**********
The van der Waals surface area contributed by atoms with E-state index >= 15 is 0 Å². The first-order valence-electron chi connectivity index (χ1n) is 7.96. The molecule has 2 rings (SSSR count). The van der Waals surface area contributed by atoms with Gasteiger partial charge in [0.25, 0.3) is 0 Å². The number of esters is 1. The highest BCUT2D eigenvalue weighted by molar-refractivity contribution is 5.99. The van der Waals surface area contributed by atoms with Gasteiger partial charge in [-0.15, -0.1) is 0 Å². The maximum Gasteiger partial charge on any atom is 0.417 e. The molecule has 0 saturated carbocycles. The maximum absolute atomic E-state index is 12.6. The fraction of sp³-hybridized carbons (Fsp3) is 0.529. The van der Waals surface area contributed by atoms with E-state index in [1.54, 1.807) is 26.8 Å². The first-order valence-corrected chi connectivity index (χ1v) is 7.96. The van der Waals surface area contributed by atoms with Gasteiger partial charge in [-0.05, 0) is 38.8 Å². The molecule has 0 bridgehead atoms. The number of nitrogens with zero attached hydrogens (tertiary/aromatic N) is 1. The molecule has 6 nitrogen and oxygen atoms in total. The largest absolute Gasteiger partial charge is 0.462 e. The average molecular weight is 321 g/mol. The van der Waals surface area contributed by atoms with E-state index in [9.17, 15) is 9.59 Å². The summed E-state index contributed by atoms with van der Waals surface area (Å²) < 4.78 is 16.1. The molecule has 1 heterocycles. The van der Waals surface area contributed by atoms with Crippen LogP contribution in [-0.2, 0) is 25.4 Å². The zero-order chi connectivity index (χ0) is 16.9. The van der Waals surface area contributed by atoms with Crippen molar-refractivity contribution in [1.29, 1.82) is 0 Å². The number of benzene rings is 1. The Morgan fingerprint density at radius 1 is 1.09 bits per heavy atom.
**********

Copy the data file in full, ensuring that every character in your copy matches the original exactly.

The van der Waals surface area contributed by atoms with E-state index >= 15 is 0 Å². The first-order valence-electron chi connectivity index (χ1n) is 7.96. The molecule has 2 rings (SSSR count). The van der Waals surface area contributed by atoms with Gasteiger partial charge in [0.25, 0.3) is 0 Å². The number of esters is 1. The highest BCUT2D eigenvalue weighted by molar-refractivity contribution is 5.99. The van der Waals surface area contributed by atoms with Gasteiger partial charge in [-0.15, -0.1) is 0 Å². The maximum Gasteiger partial charge on any atom is 0.417 e. The molecule has 0 saturated carbocycles. The maximum absolute atomic E-state index is 12.6. The fraction of sp³-hybridized carbons (Fsp3) is 0.529. The van der Waals surface area contributed by atoms with E-state index in [1.54, 1.807) is 26.8 Å². The first-order valence-corrected chi connectivity index (χ1v) is 7.96. The van der Waals surface area contributed by atoms with Gasteiger partial charge in [-0.05, 0) is 38.8 Å². The molecule has 0 bridgehead atoms. The number of nitrogens with zero attached hydrogens (tertiary/aromatic N) is 1. The molecule has 6 nitrogen and oxygen atoms in total. The largest absolute Gasteiger partial charge is 0.462 e. The average molecular weight is 321 g/mol. The van der Waals surface area contributed by atoms with E-state index in [9.17, 15) is 9.59 Å². The summed E-state index contributed by atoms with van der Waals surface area (Å²) < 4.78 is 16.1. The molecule has 1 heterocycles. The van der Waals surface area contributed by atoms with Crippen LogP contribution in [-0.2, 0) is 25.4 Å². The zero-order chi connectivity index (χ0) is 16.9. The van der Waals surface area contributed by atoms with Crippen molar-refractivity contribution in [1.29, 1.82) is 0 Å². The number of benzene rings is 1. The Morgan fingerprint density at radius 1 is 1.09 bits per heavy atom.